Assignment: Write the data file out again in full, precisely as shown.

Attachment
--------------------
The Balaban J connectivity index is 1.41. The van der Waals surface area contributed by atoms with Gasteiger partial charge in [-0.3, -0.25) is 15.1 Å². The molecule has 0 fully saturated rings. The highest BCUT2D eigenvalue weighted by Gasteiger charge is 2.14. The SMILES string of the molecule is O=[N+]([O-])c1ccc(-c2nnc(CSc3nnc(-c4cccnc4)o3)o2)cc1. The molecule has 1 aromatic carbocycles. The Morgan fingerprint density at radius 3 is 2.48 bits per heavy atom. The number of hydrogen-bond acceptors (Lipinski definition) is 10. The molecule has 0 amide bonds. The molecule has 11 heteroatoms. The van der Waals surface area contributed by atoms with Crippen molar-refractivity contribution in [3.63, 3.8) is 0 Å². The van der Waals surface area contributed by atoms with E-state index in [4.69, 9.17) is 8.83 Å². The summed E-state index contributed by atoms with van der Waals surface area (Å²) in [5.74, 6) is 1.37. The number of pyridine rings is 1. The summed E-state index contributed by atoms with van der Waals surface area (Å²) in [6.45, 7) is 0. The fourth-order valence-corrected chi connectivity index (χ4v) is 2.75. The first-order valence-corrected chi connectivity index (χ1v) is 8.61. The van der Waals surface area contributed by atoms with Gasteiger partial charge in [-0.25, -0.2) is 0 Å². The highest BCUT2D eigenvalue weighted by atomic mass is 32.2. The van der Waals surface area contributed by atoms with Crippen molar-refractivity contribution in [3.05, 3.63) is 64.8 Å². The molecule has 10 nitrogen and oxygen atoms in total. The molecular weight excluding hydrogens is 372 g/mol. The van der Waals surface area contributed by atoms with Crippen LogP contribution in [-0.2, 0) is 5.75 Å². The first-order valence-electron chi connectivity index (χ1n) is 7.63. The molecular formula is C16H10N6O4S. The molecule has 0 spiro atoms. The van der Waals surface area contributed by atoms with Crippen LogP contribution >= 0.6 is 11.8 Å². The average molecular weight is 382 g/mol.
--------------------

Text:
The Balaban J connectivity index is 1.41. The van der Waals surface area contributed by atoms with Gasteiger partial charge in [-0.3, -0.25) is 15.1 Å². The molecule has 0 fully saturated rings. The highest BCUT2D eigenvalue weighted by Gasteiger charge is 2.14. The SMILES string of the molecule is O=[N+]([O-])c1ccc(-c2nnc(CSc3nnc(-c4cccnc4)o3)o2)cc1. The molecule has 1 aromatic carbocycles. The Morgan fingerprint density at radius 3 is 2.48 bits per heavy atom. The number of hydrogen-bond acceptors (Lipinski definition) is 10. The molecule has 0 amide bonds. The molecule has 11 heteroatoms. The van der Waals surface area contributed by atoms with Crippen molar-refractivity contribution in [3.63, 3.8) is 0 Å². The van der Waals surface area contributed by atoms with E-state index in [4.69, 9.17) is 8.83 Å². The summed E-state index contributed by atoms with van der Waals surface area (Å²) in [5.74, 6) is 1.37. The number of pyridine rings is 1. The summed E-state index contributed by atoms with van der Waals surface area (Å²) in [6.45, 7) is 0. The fourth-order valence-corrected chi connectivity index (χ4v) is 2.75. The first-order valence-corrected chi connectivity index (χ1v) is 8.61. The van der Waals surface area contributed by atoms with Gasteiger partial charge in [-0.25, -0.2) is 0 Å². The highest BCUT2D eigenvalue weighted by atomic mass is 32.2. The van der Waals surface area contributed by atoms with Crippen molar-refractivity contribution in [3.05, 3.63) is 64.8 Å². The molecule has 10 nitrogen and oxygen atoms in total. The molecular weight excluding hydrogens is 372 g/mol. The van der Waals surface area contributed by atoms with Crippen LogP contribution in [-0.2, 0) is 5.75 Å². The first-order valence-electron chi connectivity index (χ1n) is 7.63. The molecular formula is C16H10N6O4S. The molecule has 0 spiro atoms. The van der Waals surface area contributed by atoms with Crippen LogP contribution >= 0.6 is 11.8 Å². The average molecular weight is 382 g/mol.